We make heavy use of Microsoft's file share virtualization technology - Distributed File System (DFS). Today, one of our root DFS shares got deleted and we had to scramble to get it back. Here's what we tried and what worked.
Since the object seemed to reside in AD, under the CN=System container in our domain AD, the first thing we tried was an Active Directory undelete. A recycle bin was added to AD in Win2k8. We tried several tools and methods to restore the object. Here's a list
- Using LDP.exe with guidance from Petri at Manually Undeleting AD objects (cache)
- Using AdRecycleBin (cache)
- Using ADRestore.Net (cache)
- Using the Restore-ADObject (cache) cmdlet in Powershell
Each of these failed with a similar error. It appears that the AD object had some key attributes removed when it was deleted and so the object in the deleted items container was not a valid AD object (and hence would not restore. My guess is that Microsoft has not designed all AD object deletions with restoration in mind.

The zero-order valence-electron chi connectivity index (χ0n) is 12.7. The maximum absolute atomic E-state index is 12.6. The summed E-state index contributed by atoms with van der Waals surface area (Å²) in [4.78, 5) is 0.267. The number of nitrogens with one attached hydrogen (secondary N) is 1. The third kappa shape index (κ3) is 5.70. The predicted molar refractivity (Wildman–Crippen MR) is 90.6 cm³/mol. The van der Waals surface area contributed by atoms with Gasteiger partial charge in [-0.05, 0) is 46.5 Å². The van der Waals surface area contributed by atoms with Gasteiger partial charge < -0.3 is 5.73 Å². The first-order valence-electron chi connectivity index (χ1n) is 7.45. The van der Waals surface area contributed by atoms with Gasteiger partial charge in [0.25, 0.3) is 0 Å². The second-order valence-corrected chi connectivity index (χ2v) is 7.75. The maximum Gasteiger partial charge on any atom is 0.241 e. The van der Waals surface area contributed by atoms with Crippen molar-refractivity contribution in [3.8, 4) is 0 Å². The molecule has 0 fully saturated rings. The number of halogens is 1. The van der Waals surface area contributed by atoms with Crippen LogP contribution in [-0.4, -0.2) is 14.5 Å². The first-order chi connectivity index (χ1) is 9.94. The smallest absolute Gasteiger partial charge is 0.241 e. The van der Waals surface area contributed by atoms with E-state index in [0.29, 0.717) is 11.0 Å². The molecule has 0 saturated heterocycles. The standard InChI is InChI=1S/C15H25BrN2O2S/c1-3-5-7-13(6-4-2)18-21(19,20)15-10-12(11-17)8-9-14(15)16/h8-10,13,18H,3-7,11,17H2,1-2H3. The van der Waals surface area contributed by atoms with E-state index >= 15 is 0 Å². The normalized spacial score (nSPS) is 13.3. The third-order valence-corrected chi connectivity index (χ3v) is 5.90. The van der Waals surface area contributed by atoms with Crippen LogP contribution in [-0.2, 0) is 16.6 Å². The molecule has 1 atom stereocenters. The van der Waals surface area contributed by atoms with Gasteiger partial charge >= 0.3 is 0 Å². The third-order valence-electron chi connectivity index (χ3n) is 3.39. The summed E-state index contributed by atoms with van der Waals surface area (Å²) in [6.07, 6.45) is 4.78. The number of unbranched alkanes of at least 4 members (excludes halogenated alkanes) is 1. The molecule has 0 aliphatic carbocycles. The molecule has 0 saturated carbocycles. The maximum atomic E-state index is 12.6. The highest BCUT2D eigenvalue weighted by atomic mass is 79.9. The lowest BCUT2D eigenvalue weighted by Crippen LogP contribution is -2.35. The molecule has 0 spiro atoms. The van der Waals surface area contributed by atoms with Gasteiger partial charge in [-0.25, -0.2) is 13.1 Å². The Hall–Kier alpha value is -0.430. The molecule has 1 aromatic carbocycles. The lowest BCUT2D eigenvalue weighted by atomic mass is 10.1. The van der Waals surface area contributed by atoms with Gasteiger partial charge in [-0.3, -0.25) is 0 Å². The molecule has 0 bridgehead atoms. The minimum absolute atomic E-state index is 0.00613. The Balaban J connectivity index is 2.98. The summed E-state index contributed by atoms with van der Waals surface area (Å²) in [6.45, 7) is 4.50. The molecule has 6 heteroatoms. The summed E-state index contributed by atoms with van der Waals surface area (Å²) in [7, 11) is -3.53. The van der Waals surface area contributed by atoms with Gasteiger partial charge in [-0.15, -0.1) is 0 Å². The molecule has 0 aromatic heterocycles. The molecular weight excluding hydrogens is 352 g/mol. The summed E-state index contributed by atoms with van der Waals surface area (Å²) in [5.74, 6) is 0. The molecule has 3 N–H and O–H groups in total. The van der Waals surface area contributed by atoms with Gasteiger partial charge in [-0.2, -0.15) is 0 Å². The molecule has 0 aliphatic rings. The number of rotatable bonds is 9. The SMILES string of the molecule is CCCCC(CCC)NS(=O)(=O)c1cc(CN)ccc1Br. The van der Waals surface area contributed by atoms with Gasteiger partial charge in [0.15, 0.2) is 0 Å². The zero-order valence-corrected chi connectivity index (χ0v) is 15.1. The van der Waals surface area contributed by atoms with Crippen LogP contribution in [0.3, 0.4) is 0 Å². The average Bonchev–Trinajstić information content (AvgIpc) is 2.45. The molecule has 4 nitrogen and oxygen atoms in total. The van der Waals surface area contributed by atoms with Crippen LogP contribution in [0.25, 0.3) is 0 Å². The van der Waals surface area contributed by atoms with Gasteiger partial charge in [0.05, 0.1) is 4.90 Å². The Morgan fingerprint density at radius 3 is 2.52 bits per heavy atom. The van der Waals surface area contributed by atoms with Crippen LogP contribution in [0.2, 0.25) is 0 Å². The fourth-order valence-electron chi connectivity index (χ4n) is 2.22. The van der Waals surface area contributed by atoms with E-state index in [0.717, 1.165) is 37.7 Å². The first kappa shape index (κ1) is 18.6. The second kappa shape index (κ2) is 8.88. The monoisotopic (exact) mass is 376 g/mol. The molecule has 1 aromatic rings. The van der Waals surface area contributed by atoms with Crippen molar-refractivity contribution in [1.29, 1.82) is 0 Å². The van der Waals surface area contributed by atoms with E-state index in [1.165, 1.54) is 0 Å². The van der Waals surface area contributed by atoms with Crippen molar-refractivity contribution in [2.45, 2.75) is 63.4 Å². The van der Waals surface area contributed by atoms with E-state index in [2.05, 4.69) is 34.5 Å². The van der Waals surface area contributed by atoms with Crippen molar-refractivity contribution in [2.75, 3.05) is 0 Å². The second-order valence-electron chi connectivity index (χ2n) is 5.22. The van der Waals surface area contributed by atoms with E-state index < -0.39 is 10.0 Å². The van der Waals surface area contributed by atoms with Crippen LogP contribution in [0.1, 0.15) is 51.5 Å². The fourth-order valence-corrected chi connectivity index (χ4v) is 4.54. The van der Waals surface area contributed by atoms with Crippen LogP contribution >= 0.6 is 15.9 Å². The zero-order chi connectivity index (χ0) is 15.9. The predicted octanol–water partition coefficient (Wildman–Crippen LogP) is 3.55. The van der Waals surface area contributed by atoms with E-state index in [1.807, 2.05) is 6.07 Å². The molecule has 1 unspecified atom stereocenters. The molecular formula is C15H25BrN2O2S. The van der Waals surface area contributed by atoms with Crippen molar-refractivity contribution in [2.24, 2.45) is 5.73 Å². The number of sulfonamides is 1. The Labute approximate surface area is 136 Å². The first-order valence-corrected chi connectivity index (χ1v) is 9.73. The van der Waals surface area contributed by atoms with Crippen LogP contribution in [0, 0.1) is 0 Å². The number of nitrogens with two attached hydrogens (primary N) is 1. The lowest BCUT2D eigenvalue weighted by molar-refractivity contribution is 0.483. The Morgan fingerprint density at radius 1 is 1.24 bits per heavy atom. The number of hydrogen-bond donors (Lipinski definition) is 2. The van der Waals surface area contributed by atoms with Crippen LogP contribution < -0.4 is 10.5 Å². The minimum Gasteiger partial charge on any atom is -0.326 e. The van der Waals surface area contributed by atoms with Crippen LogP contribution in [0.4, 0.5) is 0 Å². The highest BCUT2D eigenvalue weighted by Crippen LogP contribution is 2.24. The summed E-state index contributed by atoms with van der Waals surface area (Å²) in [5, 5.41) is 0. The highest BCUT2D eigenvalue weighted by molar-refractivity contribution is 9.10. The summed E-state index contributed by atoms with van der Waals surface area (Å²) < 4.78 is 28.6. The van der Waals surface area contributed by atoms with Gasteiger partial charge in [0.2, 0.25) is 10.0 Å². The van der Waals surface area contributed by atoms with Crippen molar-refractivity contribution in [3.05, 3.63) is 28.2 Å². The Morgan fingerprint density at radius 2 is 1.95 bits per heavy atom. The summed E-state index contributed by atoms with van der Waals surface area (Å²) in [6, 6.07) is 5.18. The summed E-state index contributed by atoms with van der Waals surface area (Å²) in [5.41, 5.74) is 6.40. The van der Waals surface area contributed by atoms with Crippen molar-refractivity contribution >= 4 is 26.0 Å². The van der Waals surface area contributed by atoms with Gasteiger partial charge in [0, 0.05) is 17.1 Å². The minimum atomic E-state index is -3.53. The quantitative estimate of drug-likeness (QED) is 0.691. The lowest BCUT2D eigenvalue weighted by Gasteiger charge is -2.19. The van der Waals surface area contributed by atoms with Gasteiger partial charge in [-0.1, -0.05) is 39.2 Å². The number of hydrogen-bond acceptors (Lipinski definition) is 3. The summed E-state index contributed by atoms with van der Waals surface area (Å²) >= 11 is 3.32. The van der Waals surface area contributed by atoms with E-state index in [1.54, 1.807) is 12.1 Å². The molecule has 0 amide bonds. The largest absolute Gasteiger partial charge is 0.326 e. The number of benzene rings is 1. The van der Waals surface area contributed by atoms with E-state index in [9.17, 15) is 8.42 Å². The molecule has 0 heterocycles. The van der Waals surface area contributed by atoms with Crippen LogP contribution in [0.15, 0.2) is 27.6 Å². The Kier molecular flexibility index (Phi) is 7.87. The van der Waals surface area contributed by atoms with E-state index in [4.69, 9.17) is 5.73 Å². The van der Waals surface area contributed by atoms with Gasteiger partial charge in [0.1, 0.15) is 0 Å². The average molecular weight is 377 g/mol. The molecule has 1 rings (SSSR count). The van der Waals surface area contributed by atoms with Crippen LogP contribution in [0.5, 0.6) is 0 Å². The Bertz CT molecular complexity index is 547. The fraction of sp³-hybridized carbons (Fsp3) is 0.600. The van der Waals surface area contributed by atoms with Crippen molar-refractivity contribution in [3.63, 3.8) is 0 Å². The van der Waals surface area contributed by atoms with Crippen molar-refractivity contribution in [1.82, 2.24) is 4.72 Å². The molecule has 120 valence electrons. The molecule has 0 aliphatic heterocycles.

So here's what we did that worked
- We restored one of our virtualized DCs to a new VM with no network connection
- Since the DFS root was not on this DC, we created an identical DFS root on that DC
- AD magically repopulated the DFS shares that were configured below the deleted root. We suspect this because the DC's AD still thought it existed
- Exported the configuration using dfsutil
- Shut down the vm and opend the VHD so we could copy out the files dfsutil created
- Edited the DFSUtil output to remove the entry for the new DC
- Imported the dfs config using dfsutil with the /Set switch
- We are considering a scheduled task to export the DFS config using dfsutil
- We set the "Protect object from accidental deletion" on each of the DFS objects in AD
Note: I doubt this is a Microsoft approved solution, so, YMMV.
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